Many times, simple things are better. I would have for sure avoided the introductions of so many skills or at least provided a fixed number of slots to trim them down. Same for levels, if you want that the gaining of a couple of stats from basic activities and titles matters at all, then create a System with fewer levels. The same goes for lvl in skills, here is better to have ranks (low, medium, high, peak..) because otherwise to the reader it is hard to appreciate and see the difference between "running lvl 6" and "running lvl 12" and the authors tends to lvl them up at randoms for the same reason
So, the book starts with our hero being attacked by a literal Mythic-rank tentacled nightmare monster, all before he has any levels or skills to his name. He, of course, survives this and more so, gets an OP skill.
Expect his plot armor to go even thicker from then on. The main character will act rashly, act dumb, outright fail in his attacks or skill usage, and yet instead of meeting grizzly demise, will be rewarded with exta skills and levels for overcoming his out stupidity. His mana or stamina will run into zero, but he will muster on, somehow, because reasons. He will fall unconcious or asleep tired after hard battles and nothing will happen to him. This is that kind of a novel.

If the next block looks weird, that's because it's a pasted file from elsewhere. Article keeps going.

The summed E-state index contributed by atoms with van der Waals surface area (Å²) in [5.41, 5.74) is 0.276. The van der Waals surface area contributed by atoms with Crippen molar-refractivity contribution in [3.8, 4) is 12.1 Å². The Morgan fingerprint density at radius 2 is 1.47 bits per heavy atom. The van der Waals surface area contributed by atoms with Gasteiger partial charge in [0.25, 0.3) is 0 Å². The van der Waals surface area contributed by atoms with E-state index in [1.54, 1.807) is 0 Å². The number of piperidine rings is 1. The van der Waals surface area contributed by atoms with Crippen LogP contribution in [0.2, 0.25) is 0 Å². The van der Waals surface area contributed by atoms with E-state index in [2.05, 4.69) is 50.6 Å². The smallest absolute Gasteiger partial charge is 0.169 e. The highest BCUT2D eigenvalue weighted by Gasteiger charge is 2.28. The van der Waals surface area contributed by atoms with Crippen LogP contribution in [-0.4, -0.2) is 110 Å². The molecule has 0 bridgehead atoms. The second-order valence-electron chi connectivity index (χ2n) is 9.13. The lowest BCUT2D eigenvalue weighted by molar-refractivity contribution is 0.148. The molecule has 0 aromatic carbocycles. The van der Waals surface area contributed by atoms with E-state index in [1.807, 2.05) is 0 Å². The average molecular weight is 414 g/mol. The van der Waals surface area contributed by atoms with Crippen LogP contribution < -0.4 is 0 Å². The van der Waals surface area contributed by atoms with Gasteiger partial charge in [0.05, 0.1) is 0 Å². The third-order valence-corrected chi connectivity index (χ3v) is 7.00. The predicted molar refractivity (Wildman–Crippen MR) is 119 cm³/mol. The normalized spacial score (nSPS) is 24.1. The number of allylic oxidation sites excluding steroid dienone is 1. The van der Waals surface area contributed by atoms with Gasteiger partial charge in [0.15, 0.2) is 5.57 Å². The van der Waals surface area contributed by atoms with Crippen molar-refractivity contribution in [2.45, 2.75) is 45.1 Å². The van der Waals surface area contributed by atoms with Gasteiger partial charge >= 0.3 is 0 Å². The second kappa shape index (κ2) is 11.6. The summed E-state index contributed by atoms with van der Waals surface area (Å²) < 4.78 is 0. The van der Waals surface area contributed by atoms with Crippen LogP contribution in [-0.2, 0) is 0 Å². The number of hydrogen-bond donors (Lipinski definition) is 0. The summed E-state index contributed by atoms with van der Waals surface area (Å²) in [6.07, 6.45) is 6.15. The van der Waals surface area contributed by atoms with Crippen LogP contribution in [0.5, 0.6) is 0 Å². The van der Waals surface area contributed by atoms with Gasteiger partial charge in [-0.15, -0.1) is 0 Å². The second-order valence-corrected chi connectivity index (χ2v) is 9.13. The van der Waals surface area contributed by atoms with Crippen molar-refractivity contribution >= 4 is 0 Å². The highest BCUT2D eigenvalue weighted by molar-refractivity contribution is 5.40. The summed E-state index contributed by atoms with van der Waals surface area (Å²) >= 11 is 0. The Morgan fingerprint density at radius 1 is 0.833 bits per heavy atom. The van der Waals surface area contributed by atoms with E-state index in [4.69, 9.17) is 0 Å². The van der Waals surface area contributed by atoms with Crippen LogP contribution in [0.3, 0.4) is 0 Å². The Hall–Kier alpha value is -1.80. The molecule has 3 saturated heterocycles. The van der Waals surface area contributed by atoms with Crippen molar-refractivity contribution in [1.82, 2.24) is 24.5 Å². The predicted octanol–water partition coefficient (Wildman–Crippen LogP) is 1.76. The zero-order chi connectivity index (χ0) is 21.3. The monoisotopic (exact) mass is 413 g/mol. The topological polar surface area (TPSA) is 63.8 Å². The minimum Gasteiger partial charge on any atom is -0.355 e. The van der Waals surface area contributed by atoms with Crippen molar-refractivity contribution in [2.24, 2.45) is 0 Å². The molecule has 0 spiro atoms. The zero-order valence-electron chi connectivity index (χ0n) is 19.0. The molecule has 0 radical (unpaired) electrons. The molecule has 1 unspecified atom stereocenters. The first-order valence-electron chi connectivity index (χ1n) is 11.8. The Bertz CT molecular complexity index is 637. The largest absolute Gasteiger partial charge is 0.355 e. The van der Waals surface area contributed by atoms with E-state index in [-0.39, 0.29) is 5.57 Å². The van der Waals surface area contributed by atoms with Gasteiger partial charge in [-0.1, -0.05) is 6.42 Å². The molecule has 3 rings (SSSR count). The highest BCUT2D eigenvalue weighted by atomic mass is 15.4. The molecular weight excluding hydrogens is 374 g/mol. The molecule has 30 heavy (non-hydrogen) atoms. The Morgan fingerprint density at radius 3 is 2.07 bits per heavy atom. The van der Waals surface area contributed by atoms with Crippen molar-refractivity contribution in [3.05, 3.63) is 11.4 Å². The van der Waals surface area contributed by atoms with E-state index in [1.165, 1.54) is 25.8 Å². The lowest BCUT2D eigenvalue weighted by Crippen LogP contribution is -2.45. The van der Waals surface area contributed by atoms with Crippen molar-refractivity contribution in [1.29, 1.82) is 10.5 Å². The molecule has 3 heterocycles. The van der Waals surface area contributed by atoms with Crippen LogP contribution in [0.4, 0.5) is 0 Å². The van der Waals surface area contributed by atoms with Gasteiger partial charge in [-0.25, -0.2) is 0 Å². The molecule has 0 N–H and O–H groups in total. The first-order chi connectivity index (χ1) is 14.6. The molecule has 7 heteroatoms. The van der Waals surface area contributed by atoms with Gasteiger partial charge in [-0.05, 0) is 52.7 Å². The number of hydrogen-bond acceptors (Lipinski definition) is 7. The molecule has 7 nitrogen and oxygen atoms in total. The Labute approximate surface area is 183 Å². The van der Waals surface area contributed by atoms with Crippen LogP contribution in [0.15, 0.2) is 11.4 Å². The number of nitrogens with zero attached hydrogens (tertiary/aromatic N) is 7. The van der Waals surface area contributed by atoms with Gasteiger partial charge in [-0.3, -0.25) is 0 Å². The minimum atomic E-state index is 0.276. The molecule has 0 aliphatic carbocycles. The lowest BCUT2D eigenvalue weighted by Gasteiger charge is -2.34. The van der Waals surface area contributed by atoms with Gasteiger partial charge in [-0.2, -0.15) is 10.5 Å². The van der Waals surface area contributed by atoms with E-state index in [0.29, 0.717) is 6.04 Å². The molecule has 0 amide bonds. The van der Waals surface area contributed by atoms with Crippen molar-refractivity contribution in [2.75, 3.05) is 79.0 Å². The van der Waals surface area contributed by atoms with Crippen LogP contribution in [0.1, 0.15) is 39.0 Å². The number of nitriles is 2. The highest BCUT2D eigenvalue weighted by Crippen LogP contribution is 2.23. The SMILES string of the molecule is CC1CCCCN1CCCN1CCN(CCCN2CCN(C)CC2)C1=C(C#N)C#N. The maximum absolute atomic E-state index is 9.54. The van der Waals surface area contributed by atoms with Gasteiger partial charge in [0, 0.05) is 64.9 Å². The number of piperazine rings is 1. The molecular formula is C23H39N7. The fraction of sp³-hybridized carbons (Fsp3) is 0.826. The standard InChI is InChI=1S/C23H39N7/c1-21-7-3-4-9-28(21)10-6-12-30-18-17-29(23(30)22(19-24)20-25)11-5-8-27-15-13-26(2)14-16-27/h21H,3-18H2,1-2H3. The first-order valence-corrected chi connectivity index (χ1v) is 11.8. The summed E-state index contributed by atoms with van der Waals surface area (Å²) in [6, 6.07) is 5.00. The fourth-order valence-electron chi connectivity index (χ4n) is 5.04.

Overall, the book's "story" is a huge stats-fest. We get stats, we train skills, we get more skills, etc., etc. Its like a "Cookie Clicker" game, where the whole game play is just clicking a cookie on screen, for which you are rewarded with tools and bonuses that help you click the cookie even better. A very popular game, I heard, and if you are into this stuff, you will enjoy this book too.
The writing is terrible - grammar is fine, but the narration suffers greatly from "tell, don't show" syndrome. This is compouded by the protagonist being extremely blasé about any wound or suffering he experiences. It comes literally down to him feeling "agonizing pain" in one sentence and going back to "everything is fine" attitude the next one. Presumably, this is explained by his "WIL" stat, but i think its just a cop-out for not be able to write a convincing survivor psyche.
The one point when the novel becomes moderately interesting is an intermission about people who aren't the MC, who aren't OP and "too cool to be affected by emotions".